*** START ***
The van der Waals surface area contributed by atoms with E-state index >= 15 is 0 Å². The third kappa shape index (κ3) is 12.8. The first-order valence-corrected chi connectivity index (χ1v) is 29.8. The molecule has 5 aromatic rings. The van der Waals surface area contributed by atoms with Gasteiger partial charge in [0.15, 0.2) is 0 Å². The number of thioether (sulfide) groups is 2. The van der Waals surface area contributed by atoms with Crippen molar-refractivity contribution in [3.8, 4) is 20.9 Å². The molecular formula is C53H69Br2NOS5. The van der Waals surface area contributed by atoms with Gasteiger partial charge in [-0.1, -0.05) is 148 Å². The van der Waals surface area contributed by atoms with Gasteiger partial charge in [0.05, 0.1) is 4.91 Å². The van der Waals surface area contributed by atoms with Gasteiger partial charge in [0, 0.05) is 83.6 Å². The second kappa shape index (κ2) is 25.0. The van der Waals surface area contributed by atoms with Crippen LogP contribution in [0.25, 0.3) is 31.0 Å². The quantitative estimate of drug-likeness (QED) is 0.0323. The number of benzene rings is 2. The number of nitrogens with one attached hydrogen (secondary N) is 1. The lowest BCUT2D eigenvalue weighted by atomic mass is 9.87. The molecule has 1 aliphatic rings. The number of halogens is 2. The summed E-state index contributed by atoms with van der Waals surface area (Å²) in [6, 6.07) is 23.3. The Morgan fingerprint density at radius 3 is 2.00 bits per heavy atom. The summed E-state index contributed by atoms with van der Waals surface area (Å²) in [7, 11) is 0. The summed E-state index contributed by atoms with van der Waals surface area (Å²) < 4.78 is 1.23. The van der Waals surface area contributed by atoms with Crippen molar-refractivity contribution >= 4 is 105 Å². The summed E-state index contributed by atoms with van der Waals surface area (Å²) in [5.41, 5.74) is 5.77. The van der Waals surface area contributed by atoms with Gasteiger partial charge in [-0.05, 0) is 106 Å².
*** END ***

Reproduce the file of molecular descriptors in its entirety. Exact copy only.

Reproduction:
The van der Waals surface area contributed by atoms with E-state index >= 15 is 0 Å². The third kappa shape index (κ3) is 12.8. The first-order valence-corrected chi connectivity index (χ1v) is 29.8. The molecule has 5 aromatic rings. The van der Waals surface area contributed by atoms with Gasteiger partial charge in [0.15, 0.2) is 0 Å². The number of thioether (sulfide) groups is 2. The van der Waals surface area contributed by atoms with Crippen molar-refractivity contribution in [3.8, 4) is 20.9 Å². The molecular formula is C53H69Br2NOS5. The van der Waals surface area contributed by atoms with Gasteiger partial charge in [-0.1, -0.05) is 148 Å². The van der Waals surface area contributed by atoms with Gasteiger partial charge in [0.05, 0.1) is 4.91 Å². The van der Waals surface area contributed by atoms with Gasteiger partial charge in [0, 0.05) is 83.6 Å². The second kappa shape index (κ2) is 25.0. The van der Waals surface area contributed by atoms with Crippen LogP contribution in [0.25, 0.3) is 31.0 Å². The quantitative estimate of drug-likeness (QED) is 0.0323. The number of benzene rings is 2. The number of nitrogens with one attached hydrogen (secondary N) is 1. The lowest BCUT2D eigenvalue weighted by atomic mass is 9.87. The molecule has 1 aliphatic rings. The number of halogens is 2. The summed E-state index contributed by atoms with van der Waals surface area (Å²) in [6, 6.07) is 23.3. The Morgan fingerprint density at radius 3 is 2.00 bits per heavy atom. The summed E-state index contributed by atoms with van der Waals surface area (Å²) in [7, 11) is 0. The summed E-state index contributed by atoms with van der Waals surface area (Å²) < 4.78 is 1.23. The van der Waals surface area contributed by atoms with Crippen molar-refractivity contribution >= 4 is 105 Å². The summed E-state index contributed by atoms with van der Waals surface area (Å²) in [5.41, 5.74) is 5.77. The van der Waals surface area contributed by atoms with Gasteiger partial charge in [-0.05, 0) is 106 Å².